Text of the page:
Type to search

Commercial Fishing



Ghost gear removal competition launches in the Azores. This year, small-scale tuna fishers in the Azores are taking part in the world’s first competition to remove abandoned floating fishing gear at-sea.

This year, small-scale tuna fishers in the Azores are taking part in the world’s first competition to remove abandoned floating fishing gear at-sea. Located at the fringe of the North Atlantic subtropical gyre, the Azores falls within a retention zone for floating ocean plastic, and the majority of this pollution floating into the Azores is fishing gear that has been lost or abandoned by foreign fisheries operating elsewhere in the Atlantic Ocean. Ghost gear threatens almost all marine life in the Azores, such as common dolphins, sperm whales, loggerhead turtles, blue whales, sei whales and other endangered megafauna.

It is estimated that 10% of the plastic in the ocean comes from lost, abandoned or discarded fishing gear, also referred to as ‘ghost gear’.

Ghost gear currently represents one of the biggest threats to our ocean, with between 800,000-1.2 million tonnes of ghost gear deposited into the sea annually. Ghost nets, in particular, pose a formidable threat as they are left to drift through international waters, entrapping, suffocating, and killing marine life as they go. Unsurprisingly, abandoned, lost and discarded fishing gear (ALDFG) cause 70% of marine animal entanglements and could be attributed to 30% of the decline of some fish species.

To protect their ocean and the wildlife that local fishing communities depend on, small-scale fishers are taking part in the Azores Ghost Gear Retrieval Competition that runs from June to September 2021. Small-scale pole-and-line fishers in the Azores contribute a minute amount of plastic pollution through their own fishing activities and yet, these are the individuals stepping forward to make a difference and retrieve fishing gear lost and discarded by large industrial vessels. Competing fishers are encouraged to collect ghost gear and bring it back to shore.  The collected ghost gear will be landed onshore, weighed and responsibly disposed of by in-country project partners. The fishers who retrieve the most gear will be declared the winners on the Azores day of the Ocean on the 11th of November 2021.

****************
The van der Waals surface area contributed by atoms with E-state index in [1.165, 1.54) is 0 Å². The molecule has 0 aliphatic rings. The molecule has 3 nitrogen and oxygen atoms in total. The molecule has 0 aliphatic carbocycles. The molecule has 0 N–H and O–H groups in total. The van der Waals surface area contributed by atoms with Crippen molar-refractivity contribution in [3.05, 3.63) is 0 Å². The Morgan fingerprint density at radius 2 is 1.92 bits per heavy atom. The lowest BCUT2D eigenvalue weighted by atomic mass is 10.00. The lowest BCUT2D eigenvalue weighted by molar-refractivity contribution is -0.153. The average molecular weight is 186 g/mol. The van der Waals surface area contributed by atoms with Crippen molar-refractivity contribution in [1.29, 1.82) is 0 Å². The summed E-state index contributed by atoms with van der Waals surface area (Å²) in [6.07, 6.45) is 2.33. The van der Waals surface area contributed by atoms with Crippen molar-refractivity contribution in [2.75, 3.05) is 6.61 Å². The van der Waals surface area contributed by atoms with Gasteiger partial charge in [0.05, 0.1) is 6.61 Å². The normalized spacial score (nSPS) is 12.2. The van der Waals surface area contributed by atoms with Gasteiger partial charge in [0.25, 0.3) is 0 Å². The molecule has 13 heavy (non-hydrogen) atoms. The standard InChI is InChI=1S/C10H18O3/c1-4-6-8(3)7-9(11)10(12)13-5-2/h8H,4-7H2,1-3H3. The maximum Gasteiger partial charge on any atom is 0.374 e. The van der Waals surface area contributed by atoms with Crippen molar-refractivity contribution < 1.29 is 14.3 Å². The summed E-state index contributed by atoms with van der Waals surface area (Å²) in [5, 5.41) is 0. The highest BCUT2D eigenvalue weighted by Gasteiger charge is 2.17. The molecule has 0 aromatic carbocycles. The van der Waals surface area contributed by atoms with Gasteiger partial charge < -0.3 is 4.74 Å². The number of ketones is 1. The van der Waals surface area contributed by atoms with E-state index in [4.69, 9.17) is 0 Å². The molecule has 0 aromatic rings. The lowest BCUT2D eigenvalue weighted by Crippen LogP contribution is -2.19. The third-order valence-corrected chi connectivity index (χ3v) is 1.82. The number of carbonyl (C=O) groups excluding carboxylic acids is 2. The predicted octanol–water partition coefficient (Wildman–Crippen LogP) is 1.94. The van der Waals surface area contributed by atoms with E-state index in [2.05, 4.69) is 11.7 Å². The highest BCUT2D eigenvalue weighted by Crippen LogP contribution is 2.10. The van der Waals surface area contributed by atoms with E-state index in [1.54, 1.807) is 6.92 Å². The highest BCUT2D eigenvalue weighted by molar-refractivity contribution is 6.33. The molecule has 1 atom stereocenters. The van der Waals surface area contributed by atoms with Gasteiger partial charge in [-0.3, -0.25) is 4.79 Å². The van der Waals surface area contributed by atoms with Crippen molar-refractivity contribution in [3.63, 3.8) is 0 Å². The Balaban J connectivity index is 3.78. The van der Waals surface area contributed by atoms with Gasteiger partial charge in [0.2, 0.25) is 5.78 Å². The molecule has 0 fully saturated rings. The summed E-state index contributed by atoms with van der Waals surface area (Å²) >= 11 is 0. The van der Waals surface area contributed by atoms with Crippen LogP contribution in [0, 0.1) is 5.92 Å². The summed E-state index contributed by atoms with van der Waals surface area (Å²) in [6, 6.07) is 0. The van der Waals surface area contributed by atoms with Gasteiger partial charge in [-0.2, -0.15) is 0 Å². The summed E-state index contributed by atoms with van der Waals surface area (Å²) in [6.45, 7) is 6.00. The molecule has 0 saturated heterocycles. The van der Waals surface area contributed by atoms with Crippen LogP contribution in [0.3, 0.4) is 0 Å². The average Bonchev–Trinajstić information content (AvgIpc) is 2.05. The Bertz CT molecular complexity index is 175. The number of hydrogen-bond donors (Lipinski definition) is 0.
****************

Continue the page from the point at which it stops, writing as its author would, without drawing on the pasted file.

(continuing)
Due to the global pandemic, this year’s Azores Ghost Gear Competition will function as a pilot project in which 6-12 boats will compete during a four-month period. Through the generous support of both Biocoop France and pioneer sustainability brand, Fish4Ever, this competition will be the first in a series of three annual competitions taking place until 2023. Partners coordinating the competition; the Azores Ocean Observatory (OMA), the Azores Fisheries Observer Programme (POPA), and the International Pole & Line Foundation (IPNLF), are hopeful that this competition will ultimately incentivise Azorean pole-and-line fishing vessels to remove more plastic ghost gear by weight from the sea than the total annual input of the Azores pole-and-line fleet.

On the first day of the competition, around 500 kg of fishing gear was removed from the Ocean, including nets, cables and buoys



Next Up